Now, once you put the bandage on and you have it totally ironed out and you can play it many times effortlessly, you can play it even faster than it goes and you're totally comfortable, remember you must always put your corrections in context. The next step would be to go back, not only to the beginning because that's not efficient either. Because if there's a problem connecting the phrase, you want to start, maybe, a measure or two before the patch you just made. Make sure the patch is in there. Once it's fluid, starting the phrase before, and you can do that a number of times, then finally go back to the beginning of the section or the beginning of piece in this case, and make sure that your bandage sticks, all right? So that's the Band-Aid approach. You can use this any time you have a piece of music. For example, if you're restudying a piece you haven't played in a long time. Do you have to relearn everything? Well, maybe not. You might go through and find you can play large sections without a problem.

As soon as you get to a part that's a problem, that's the part to zero in. I like to use the Band-Aid approach when I'm learning music to accompany or chamber music. Because, with chamber music, it's not required or even desirable to memorize the music because you're playing with other musicians. You want to see the score. So there are large sections I can read just fine. So I get to a part where I can't, I practice that one part then I go back a little bit, make sure I can get through from starting just before then I go back to the beginning of that section or the beginning or the movement, make sure it's there until the next place that needs a bandage and patch that one up. So try this Band-Aid approach in your practice, see if it can save time and you can maximize the efficiency of the time you spend practicing your instrument.

Thanks so much for joining me, Robert Estrin, here at and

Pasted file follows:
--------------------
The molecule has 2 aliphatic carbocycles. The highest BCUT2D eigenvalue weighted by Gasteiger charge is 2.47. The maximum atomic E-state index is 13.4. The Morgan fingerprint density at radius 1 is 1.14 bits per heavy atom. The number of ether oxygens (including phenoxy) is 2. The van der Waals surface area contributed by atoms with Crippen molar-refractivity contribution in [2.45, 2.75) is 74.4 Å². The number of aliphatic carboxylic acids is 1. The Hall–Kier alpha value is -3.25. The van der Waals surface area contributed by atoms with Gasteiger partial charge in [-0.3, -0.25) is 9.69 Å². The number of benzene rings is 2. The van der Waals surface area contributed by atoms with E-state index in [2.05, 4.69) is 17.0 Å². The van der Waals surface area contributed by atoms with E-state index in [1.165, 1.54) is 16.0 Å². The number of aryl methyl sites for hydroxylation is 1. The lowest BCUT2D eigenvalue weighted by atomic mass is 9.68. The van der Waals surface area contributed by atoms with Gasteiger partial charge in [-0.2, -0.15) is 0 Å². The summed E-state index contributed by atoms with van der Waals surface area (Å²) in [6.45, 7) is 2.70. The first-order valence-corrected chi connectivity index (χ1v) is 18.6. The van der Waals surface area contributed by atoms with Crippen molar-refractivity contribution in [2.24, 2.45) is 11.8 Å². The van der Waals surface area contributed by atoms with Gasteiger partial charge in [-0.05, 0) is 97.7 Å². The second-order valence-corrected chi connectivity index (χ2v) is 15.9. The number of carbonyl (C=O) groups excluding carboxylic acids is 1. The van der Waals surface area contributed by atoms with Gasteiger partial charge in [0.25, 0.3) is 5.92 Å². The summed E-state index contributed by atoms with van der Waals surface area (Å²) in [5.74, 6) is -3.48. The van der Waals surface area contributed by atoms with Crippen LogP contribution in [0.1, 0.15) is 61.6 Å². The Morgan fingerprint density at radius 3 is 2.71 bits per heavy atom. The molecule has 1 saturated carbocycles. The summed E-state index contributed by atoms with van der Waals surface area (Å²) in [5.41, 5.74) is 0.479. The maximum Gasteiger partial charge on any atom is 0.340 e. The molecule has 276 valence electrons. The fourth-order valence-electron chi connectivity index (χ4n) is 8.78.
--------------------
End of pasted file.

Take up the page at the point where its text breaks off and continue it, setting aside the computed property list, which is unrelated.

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Comments, Questions, Requests:

Fulvia * VSM MEMBER * on July 22, 2015 @7:05 am PST
Exactly how my mother made me "fix" problem spots. And I am still doing it! Thanks.
Pixie * VSM MEMBER * on September 12, 2013 @9:57 am PST
I have been doing this method for many years as an amateur pianist. what a great name for it. I always put a large bracket on the difficult bit to remind me when I practice the piece. Great to know I was doing the right thing. Thanks Robert.
eaclark on August 28, 2013 @7:43 pm PST
I've been doing this as a teacher with students and now I have a great name for it. This made me feel good that I'm doing things right. Thank you, Robert.
Maria * VSM MEMBER * on August 28, 2013 @4:20 pm PST
That was interesting Robert. Your theory also applies to stringed instruments of course: I do much the same when I practice both for orchestral music and chamber music, and it works!
Andree Rouse * VSM MEMBER * on August 28, 2013 @12:20 pm PST
Thank you, Robert, I love these videos! They are so helpful in many ways... Do you have an online class? I would love to have you as a teacher.
Robert - host, on August 29, 2013 @12:26 pm PST
There indeed is a piano class in the works, but it will take some time to put together. Please send me an email so you are sure to receive information about it.
Ingrid Sterckx on July 22, 2015 @3:50 am PST
Wow!! This is great indeed. I also love your videos and learn a lot about it. Can you please send me information about the piano class to? I would very appreciate it. My email adress is

Thank you Robert for all the tips you gave me with your videos. They are very helpfull when I study.
Fabrizio Ferrari - moderator and CEO, on July 22, 2015 @11:38 am PST
Ingrid, if you receive our Newsletter, you'll get a notification from us as well as soon Robert's lessons will be ready on Virtual Sheet Music. Enjoy and stay tuned!
Andree Rouse * VSM MEMBER * on September 10, 2013 @10:35 am PST
Wow!! This is great news. my email address is
Thank You!!